Black Russian Rye Bread

Black Russian Rye Bread
4.5 from 2 ratings
Simplicity is part of the reason home-baked dark rye breads are so good. Traditionally, black breads and pumpernickels were baked overnight, using the residual heat of the oven, and get their distinctive color from a long, slow caramelization of the bread itself in the oven. Short-cut commercial ryes get their hue from caramel colorings and are laden with fillers that mask the true flavor of the breads. These badly made breads can put you off the real thing for good. But done well, with balance and proportion, baking a simple rye bread at home—such as this black Russian rye—can be revelatory. —Amy Scattergood, Special to Tribune NewspapersThis recipe is adapted from "The Bread Bible" by Beth Hensperger (Chronicle Books, 2004) and was originally published in the Chicago Tribune.
Prep Time
Cook Time
Black Russian Rye Bread recipe - The Daily Meal
Total time: 3.57 hours
  • 2 packages (1/4 ounce each) active dry yeast
  • pinch sugar
  • 2 1/2 cups warm water (105 to 115 degrees)
  • 1/2 cup dark molasses (not blackstrap)
  • 1/4 cup apple cider vinegar
  • 1/2 stick (1/4 cup) butter
  • 1 ounce unsweetened chocolate
  • 1/2 cup (2.25 ounces) whole-wheat flour
  • 3 cup (12 ounces) rye flour
  • 3 cup (12.75 ounces) unbleached all-purpose flour, plus 1 tablespoon
  • 1 cup wheat bran
  • 2 tablespoon caraway seeds, plus 1 optional teaspoon
  • 1/2 teaspoon fennel seeds
  • 1 tablespoon salt
  • 1 tablespoon instant espresso powder
  • 1 tablespoon minced shallots
  • 1/4 cup cornmeal
  1. In a small bowl, sprinkle 2 packages (1/4 ounce each) active dry yeast and a pinch of sugar over 1/2 cup of warm water (105 to 115 degrees). Stir to dissolve; let stand at room temperature until foamy, about 10 minutes.
  2. In a small saucepan, combine the remaining 2 cups water, 1/2 cup dark molasses, 1/4 cup apple cider vinegar, 1/2 stick (1/4 cup) butter and 1 ounce unsweetened chocolate; heat over low heat, stirring often, until the butter and chocolate are melted, about 5 minutes. Cool to lukewarm.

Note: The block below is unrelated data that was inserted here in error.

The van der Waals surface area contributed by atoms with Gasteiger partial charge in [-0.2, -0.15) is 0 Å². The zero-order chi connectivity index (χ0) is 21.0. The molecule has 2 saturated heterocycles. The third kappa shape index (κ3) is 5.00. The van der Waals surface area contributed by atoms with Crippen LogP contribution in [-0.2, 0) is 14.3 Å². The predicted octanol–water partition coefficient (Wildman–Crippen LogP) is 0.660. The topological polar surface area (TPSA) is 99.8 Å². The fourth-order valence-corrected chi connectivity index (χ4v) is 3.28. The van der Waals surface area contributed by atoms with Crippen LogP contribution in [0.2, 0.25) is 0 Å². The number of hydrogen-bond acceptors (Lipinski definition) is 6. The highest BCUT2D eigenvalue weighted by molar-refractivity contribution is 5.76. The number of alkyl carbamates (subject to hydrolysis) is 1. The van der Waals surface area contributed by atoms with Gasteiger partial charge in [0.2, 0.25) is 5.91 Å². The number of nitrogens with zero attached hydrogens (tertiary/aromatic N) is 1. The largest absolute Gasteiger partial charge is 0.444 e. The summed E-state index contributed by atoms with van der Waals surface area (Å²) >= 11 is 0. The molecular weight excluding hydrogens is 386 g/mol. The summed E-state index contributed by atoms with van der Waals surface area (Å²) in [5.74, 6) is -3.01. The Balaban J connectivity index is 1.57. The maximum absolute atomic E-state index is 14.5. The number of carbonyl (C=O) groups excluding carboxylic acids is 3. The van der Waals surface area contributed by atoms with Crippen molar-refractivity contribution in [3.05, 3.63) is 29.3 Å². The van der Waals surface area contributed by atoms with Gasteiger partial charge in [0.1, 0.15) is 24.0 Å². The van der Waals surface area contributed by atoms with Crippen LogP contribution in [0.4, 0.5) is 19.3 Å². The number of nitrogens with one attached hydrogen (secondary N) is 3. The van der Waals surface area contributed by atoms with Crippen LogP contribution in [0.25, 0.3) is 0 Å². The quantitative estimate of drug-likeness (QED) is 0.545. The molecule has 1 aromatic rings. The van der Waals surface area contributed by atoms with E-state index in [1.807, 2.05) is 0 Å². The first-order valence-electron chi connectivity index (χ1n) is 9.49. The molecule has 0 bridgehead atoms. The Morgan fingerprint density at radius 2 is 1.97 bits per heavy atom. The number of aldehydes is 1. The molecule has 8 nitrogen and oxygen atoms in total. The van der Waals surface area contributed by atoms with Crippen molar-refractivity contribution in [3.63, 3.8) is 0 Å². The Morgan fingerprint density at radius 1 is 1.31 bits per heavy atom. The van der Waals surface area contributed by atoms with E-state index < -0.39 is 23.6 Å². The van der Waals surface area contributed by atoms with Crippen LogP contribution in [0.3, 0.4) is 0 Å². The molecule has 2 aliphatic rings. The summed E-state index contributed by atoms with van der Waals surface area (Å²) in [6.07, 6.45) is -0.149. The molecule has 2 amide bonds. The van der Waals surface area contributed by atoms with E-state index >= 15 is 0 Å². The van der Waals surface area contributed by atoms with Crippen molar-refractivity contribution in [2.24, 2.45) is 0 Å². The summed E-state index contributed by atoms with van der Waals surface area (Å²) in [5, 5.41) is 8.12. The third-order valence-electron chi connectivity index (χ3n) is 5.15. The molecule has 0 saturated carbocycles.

3. In a large bowl, whisk together 1/2 cup (2.25 ounces) whole-wheat flour, 3 cups (12 ounces) rye flour and 3 cups (12.75 ounces) unbleached all-purpose flour. Set aside.
  4. In the bowl of a stand mixer fitted with a paddle attachment, combine 2 cups of the mixed flours, 1 cup wheat bran, 2 tablespoons caraway seeds, 1/2 teaspoon fennel seeds, 1 tablespoon salt, 1 tablespoon espresso powder and 1 tablespoon shallots.
  5. Mix in the yeast and chocolate mixtures on low speed until smooth; beat at medium speed 3 minutes.
  6. Add 1/2 cup of the remaining mixed flours at a time at low speed, just until the dough clears the sides of the bowl, begins to work its way up the paddle and springs back when pressed.
  7. Scrape the dough off the paddle; place on a floured counter. Knead by hand to make a smooth and springy yet dense dough. Form into a ball; place in a greased deep bowl. Turn once to grease the top. Cover with plastic wrap; set aside to rise in a warm area until doubled, about 1 1/2 to 2 hours.
  8. Meanwhile, in a bowl, combine 1/4 cup cornmeal, the remaining 1 tablespoon all-purpose flour and the remaining 1 teaspoon caraway seeds (optional). Sprinkle the cornmeal mixture on a parchment-lined baking sheet.
  9. Heat the oven to 350 F.
  10. Gently deflate the dough. Turn out the dough onto a lightly floured counter. Divide the dough into two portions. Stretch each portion into a ball, pulling the edges and pinching to form a seam. Place the formed rounds, seam side down, on the baking sheet. Cover loosely with plastic wrap. Set aside to rise until puffy and almost doubled in bulk, about 45 minutes to 1 hour.
  11. With a serrated knife, gently slash a 1/4-inch deep X into the top of each round. Bake the loaves until they are crusty and sound hollow when tapped on the bottom, about 45 to 50 minutes. Cool completely on a rack.